Once upon a time Don Quixote – that very well-known knight of the doleful countenance, the noblest of all the knights the world has ever seen, the simplest in soul and one of the greatest in heart – while wandering with his faithful attendant, Sancho, in search of adventure, was suddenly struck by a puzzle that gave him cause to think for a long while. The fact is that often the knights of old, beginning with Amadis da Gaula, whose stories have come down to us in the absolutely truthful books known as the romances of chivalry (for acquisition of which Don Quixote did not regret selling several of the best acres of his little estate) – often these knights, during their glorious peregrinations that were so beneficial to the whole world, would suddenly and unexpectedly encounter entire armies of even a hundred thousand warriors sent forth against them by some evil power, by evil sorcerers who envied them and prevented them in all sorts of ways from achieving their great goal and being united at last with their fair ladies. It usually happened that when a knight encountered such a monstrous and evil army he would draw his sword, invoke the name of his fair lady for spiritual succour, and then hack his way into the very midst of his enemies, whom he would annihilate to the last man. This would seem to be quite a simple matter, but Don Quixote suddenly fell to thinking, and on this problem: he suddenly found it impossible to believe that a single knight, no matter how strong he might be and no matter if he were to go on wielding his armipotent sword for a whole day without getting tired, could at once lay low a hundred thousand enemies, and this in only one battle. Killing each man would still take some time; killing a hundred thousand men would take a great deal of time; and no matter how he wielded his sword, a single person could not do this at once, in a few hours or so. And yet these trustworthy books told of such deeds being done in just a single battle. How could it happen?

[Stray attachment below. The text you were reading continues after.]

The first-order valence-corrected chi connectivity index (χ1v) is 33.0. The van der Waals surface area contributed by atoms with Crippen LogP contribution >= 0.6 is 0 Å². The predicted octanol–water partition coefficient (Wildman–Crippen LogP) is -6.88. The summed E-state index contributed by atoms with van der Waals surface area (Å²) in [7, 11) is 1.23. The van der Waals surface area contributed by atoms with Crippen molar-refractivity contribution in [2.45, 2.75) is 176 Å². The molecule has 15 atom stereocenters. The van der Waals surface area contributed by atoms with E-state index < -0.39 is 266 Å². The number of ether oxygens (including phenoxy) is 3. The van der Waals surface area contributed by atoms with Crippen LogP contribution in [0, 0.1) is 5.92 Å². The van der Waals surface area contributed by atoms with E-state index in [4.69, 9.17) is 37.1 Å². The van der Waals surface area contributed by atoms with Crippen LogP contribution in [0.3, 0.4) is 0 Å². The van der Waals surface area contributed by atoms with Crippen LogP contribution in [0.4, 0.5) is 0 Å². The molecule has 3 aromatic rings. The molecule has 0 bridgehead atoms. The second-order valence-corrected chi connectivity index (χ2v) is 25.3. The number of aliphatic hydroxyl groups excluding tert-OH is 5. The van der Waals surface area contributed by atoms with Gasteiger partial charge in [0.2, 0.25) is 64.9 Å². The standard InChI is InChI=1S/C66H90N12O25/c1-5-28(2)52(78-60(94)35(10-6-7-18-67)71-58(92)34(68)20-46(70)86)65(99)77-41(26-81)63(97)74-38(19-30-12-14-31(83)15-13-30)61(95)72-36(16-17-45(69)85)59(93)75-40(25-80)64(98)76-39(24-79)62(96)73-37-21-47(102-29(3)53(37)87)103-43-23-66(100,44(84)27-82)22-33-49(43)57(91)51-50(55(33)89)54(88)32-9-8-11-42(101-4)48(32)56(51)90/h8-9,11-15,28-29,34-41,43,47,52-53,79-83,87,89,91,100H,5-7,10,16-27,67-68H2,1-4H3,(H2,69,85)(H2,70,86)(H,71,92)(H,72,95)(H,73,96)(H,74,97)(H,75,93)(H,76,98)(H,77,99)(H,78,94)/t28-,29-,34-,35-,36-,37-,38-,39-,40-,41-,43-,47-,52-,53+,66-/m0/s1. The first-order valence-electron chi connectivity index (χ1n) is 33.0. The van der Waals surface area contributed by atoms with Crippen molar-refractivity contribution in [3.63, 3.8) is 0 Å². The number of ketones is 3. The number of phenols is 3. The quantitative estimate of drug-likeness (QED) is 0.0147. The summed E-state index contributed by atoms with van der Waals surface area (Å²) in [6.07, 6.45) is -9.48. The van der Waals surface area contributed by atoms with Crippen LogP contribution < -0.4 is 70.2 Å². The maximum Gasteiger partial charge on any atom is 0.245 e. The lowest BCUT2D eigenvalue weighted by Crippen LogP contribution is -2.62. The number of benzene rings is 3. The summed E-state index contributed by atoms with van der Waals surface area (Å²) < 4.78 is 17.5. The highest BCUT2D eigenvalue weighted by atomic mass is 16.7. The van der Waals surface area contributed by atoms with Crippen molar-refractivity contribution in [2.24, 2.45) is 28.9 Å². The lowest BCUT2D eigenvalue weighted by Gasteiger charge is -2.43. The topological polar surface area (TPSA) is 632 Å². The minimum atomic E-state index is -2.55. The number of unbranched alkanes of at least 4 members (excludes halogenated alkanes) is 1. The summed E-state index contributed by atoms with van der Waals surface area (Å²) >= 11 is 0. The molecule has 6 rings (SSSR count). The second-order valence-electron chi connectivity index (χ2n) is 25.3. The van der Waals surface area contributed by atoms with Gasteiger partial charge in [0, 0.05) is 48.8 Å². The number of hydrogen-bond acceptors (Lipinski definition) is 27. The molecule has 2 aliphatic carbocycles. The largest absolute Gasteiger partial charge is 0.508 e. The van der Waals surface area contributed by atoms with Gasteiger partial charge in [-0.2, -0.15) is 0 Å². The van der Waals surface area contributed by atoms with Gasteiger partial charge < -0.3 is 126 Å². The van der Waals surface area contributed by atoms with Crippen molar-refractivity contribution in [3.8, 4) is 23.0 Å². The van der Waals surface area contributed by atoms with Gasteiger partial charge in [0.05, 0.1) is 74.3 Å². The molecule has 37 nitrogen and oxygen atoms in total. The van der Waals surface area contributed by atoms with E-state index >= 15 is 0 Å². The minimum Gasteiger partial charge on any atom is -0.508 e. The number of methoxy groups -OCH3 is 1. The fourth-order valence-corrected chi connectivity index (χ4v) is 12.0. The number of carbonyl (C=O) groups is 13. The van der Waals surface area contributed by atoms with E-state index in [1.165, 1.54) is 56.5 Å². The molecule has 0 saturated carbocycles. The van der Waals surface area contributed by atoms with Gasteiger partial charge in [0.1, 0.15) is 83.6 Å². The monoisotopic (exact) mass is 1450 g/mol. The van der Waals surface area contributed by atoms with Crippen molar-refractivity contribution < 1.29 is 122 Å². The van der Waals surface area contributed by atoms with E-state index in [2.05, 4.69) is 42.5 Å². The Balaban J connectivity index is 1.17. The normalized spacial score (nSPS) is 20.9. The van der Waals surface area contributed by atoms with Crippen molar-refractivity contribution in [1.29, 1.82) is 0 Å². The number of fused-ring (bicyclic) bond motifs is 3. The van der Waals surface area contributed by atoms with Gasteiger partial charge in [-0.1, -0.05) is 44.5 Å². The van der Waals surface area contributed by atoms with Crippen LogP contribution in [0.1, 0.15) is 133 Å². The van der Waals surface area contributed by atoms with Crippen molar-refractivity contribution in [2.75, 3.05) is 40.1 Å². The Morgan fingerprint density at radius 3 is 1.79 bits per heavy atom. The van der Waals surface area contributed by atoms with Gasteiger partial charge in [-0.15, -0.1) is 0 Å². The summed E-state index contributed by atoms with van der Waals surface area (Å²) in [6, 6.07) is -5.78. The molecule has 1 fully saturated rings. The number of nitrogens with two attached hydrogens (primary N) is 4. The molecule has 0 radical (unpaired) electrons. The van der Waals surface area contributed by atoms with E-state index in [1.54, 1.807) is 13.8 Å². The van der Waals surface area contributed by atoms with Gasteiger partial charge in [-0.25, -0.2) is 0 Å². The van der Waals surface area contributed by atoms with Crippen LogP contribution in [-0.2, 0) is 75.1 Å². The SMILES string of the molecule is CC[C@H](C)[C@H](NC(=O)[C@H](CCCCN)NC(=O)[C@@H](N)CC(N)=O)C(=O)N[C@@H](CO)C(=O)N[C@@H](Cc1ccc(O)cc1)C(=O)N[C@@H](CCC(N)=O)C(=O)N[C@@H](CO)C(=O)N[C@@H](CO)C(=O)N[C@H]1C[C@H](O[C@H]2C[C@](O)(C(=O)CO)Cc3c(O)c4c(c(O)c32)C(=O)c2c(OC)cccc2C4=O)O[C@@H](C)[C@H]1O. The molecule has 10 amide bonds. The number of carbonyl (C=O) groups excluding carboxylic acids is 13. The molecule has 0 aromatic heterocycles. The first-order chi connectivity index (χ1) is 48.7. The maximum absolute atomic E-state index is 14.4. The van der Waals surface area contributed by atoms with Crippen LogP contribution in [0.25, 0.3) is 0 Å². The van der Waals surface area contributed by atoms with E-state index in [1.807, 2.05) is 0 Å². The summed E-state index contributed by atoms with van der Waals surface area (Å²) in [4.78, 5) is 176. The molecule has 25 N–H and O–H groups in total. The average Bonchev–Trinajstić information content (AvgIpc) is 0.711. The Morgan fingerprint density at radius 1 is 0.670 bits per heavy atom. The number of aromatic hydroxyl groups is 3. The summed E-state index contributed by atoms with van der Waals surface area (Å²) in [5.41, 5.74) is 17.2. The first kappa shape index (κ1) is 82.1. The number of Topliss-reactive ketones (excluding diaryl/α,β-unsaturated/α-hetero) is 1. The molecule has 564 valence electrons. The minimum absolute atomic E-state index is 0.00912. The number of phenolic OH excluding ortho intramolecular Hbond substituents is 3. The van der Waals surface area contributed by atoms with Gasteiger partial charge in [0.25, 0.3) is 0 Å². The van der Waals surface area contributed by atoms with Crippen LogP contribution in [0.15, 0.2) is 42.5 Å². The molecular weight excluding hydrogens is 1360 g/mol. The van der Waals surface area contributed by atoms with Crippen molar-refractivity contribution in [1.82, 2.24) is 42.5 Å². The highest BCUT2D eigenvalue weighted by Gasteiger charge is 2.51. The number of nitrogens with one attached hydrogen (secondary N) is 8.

“I have solved this puzzle, Sancho, my friend,” Don Quixote said at last. “Inasmuch as all these giants, all these wicked sorcerers, were the evil spirit, their armies likewise possessed the same magical and evil nature. I presume that these armies were composed of men quite unlike you and me, for instance. These men were no more than an illusion, the product of magic, and in all probability their bodies were unlike our own but were more akin to those of slugs, worms, and spiders, for example. And thus in his powerful hand the knight’s steadfast and sharp sword would, when it fell upon these bodies, pass through them in an instant, almost without resistance, as if through air. And if that is so, then truly with a single blow he could cut through three or four bodies, and even through ten if they were standing close together. Hence one can understand that the thing would be greatly expedited and a knight really could annihilate whole armies of such evil blackamoors and other monsters…”

Sancho believes completely in all the preposterous dreams of the great knight, and the whole time he never once doubts that the Don will at last conquer the island for him!”